40 Vascular Surgery Risk Risk Aortic Surgery - DVT – %No prophylaxis – 41% Aortic Surgery - DVT – %No prophylaxis – 41% Femorodistal – DVT – 0.7 – 9%No prophylaxis – 18% Femorodistal – DVT – 0.7 – 9%No prophylaxis – 18% No routine prophylaxis in patients without risk factors No routine prophylaxis in patients without risk factors LDUH or LMWH in patients with risk factors LDUH or LMWH in patients with risk factors

41 Recommendations in Laparoscopy European Association for Endoscopic Surgery European Association for Endoscopic Surgery Intraoperative IPC for all prolonged laparoscopic procedures Intraoperative IPC for all prolonged laparoscopic procedures SAGES SAGES Same thromboprophylaxis options with laparoscopic procedures as for the equivalent open surgical procedures Same thromboprophylaxis options with laparoscopic procedures as for the equivalent open surgical procedures ACCP ACCP No risk factors – aggressive early mobilization With risk factors – LDUH, LMWH, IPC or GCS No risk factors – aggressive early mobilization With risk factors – LDUH, LMWH, IPC or GCS

42 Major Trauma Highest Risk of all Hospitalized Patients Highest Risk of all Hospitalized Patients Risk – without Rx exceeds 50% Risk – without Rx exceeds 50% DVT Calf – 40-80%Proximal – 10-20% DVT Calf – 40-80%Proximal – 10-20% PE Clinical – 4-10%Fatal % PE Clinical – 4-10%Fatal % Risk with routine thromboprophylaxis Risk with routine thromboprophylaxis DVT Calf – 27%Proximal – 7% DVT Calf – 27%Proximal – 7% Increased Risk Factors Increased Risk Factors Spinal Cord injury, lower extremity or pelvic Fx, need for surgery, increasing age, femoral venous line insertion or major venous repair, prolonged immobility, prolonged ventilatory support and longer duration of hospital stay, +/- ISS Spinal Cord injury, lower extremity or pelvic Fx, need for surgery, increasing age, femoral venous line insertion or major venous repair, prolonged immobility, prolonged ventilatory support and longer duration of hospital stay, +/- ISS

43 Trauma Recommendations All patients with at least one risk factor receive thromboprophylaxis All patients with at least one risk factor receive thromboprophylaxis LMWH as soon as considered ‘safe’ LMWH as soon as considered ‘safe’ If LMWH delayed – Boots If LMWH delayed – Boots Continued thromboprophylaxis until mobility adequate Continued thromboprophylaxis until mobility adequate Duplex ultrasound screening – high risk and suboptimal prophylaxis or no prophylaxis Duplex ultrasound screening – high risk and suboptimal prophylaxis or no prophylaxis

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45 Pain An unpleasant sensory and emotional experience associated with actual or potential tissue damage, or described in terms of such damage.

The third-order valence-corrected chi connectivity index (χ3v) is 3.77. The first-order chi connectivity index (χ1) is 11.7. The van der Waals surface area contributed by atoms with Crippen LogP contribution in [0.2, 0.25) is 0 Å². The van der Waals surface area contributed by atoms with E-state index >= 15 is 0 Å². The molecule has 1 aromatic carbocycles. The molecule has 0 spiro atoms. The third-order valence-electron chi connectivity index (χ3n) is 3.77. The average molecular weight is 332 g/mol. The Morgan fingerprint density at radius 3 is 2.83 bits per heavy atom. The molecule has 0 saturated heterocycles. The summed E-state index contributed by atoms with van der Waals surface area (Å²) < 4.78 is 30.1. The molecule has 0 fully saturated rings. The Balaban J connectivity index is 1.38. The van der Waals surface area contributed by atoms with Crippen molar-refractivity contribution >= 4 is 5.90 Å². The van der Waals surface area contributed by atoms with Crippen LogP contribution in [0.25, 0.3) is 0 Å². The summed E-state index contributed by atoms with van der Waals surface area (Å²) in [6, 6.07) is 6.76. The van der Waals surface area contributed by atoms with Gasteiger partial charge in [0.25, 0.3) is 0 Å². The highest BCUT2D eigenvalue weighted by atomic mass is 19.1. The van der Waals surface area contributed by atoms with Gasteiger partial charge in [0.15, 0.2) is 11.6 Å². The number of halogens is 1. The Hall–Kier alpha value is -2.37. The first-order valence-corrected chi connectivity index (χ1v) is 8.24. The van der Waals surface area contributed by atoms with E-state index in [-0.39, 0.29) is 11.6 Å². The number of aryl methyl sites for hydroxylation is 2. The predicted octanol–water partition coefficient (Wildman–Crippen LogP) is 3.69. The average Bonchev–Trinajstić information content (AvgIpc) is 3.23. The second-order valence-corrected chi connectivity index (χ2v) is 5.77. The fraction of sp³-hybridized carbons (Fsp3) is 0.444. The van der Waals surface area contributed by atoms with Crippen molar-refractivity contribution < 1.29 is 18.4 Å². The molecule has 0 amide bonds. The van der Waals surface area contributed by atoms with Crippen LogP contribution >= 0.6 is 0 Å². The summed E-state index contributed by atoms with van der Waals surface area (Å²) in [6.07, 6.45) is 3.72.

46 “Pain is whatever the experiencing person says it is and exists whenever he/she says it does.”

47 Classes of drugs Opioid analgesics Opioid analgesics Nonsteroidal anti-inflammatory drugs (NSAIDS) ( Aspirin, Motrin, Toradol ) Nonsteroidal anti-inflammatory drugs (NSAIDS) ( Aspirin, Motrin, Toradol )

48 Opioid Analgesics

49 Schedules of Controlled Narcotics Schedule I: Unacceptable potential for abuse: Heroin, Cocaine, LSD Schedule I: Unacceptable potential for abuse: Heroin, Cocaine, LSD Schedule II: High potential for abuse and dependence: opioids, amphetamines Schedule II: High potential for abuse and dependence: opioids, amphetamines Schedule III: Intermediate potential for abuse: codeine+ acetaminophen, hydrocodone + acetaminophen Schedule III: Intermediate potential for abuse: codeine+ acetaminophen, hydrocodone + acetaminophen

50 Schedules of Controlled Narcotics Schedule IV: Less abuse potential than schedule III, minimal dependence: lorazepam alprazolam, diazepam Schedule IV: Less abuse potential than schedule III, minimal dependence: lorazepam alprazolam, diazepam Schedule V: minimal abuse potential: codiene cough syrup, lomotil Schedule V: minimal abuse potential: codiene cough syrup, lomotil

51 Action Binds to opiate receptors in the central nervous system. Alters the perception of and response to painful stimuli Produces generalized CNS depression

52 CNS side effects of opioids Respiratory depression Respiratory depression Hypotension, orthostatic hypotension Hypotension, orthostatic hypotension Constipation, nausea,vomiting Constipation, nausea,vomiting Urinary retention Urinary retention Confusion Confusion Rash Rash

53 Contraindications & Precautions Contraindications: Contraindications: Hypersensitivity Hypersensitivity Precautions: Precautions: Elderly Elderly Respiratory diseases Respiratory diseases Head trauma Head trauma Liver or kidney disease Liver or kidney disease Opioid addiction Opioid addiction

54 Morphine Prototype opioid analgesic Prototype opioid analgesic Equianalgesic doses of opioids Equianalgesic doses of opioids Indications: Indications: Severe pain Severe pain Pulmonary edema Pulmonary edema Pain associated with myocardial infarction. Pain associated with myocardial infarction.

55 Morphine administration routes Many preparations & routes: Many preparations & routes: Oral: tablets, extended release (MS Contin) Oral: tablets, extended release (MS Contin) elixir (Roxanol) elixir (Roxanol) Sublingual tablets: 10 mg, rapidly absorbed Sublingual tablets: 10 mg, rapidly absorbed IM IM IV, PCA IV, PCA Epidural Epidural

56 Postoperative pain Regular & frequent dosing intervals in early postop period, then PRN Regular & frequent dosing intervals in early postop period, then PRN PCA, Epidural, IV PCA, Epidural, IV Opioid + NSAID Opioid + NSAID Switch to oral dosing when taking po Switch to oral dosing when taking po Medicate prior to anticipated pain Medicate prior to anticipated pain Ambulation & physical therapy Ambulation & physical therapy Dressing changes Dressing changes

57 PCA: patient controlled analgesia Self-administration of IV analgesic Self-administration of IV analgesic Very effective Very effective Prevents delays Prevents delays Reduces patient anxiety Reduces patient anxiety

58 PCA dosing Example Example Morphine PCA 30mg/30ml Morphine PCA 30mg/30ml Basal rate 1 mg/hr Basal rate 1 mg/hr Demand dose 1-2 mg Demand dose 1-2 mg Lockout 6-8 minutes Lockout 6-8 minutes 4 Hour Max 4 Hour Max

59 QUESTIONS ?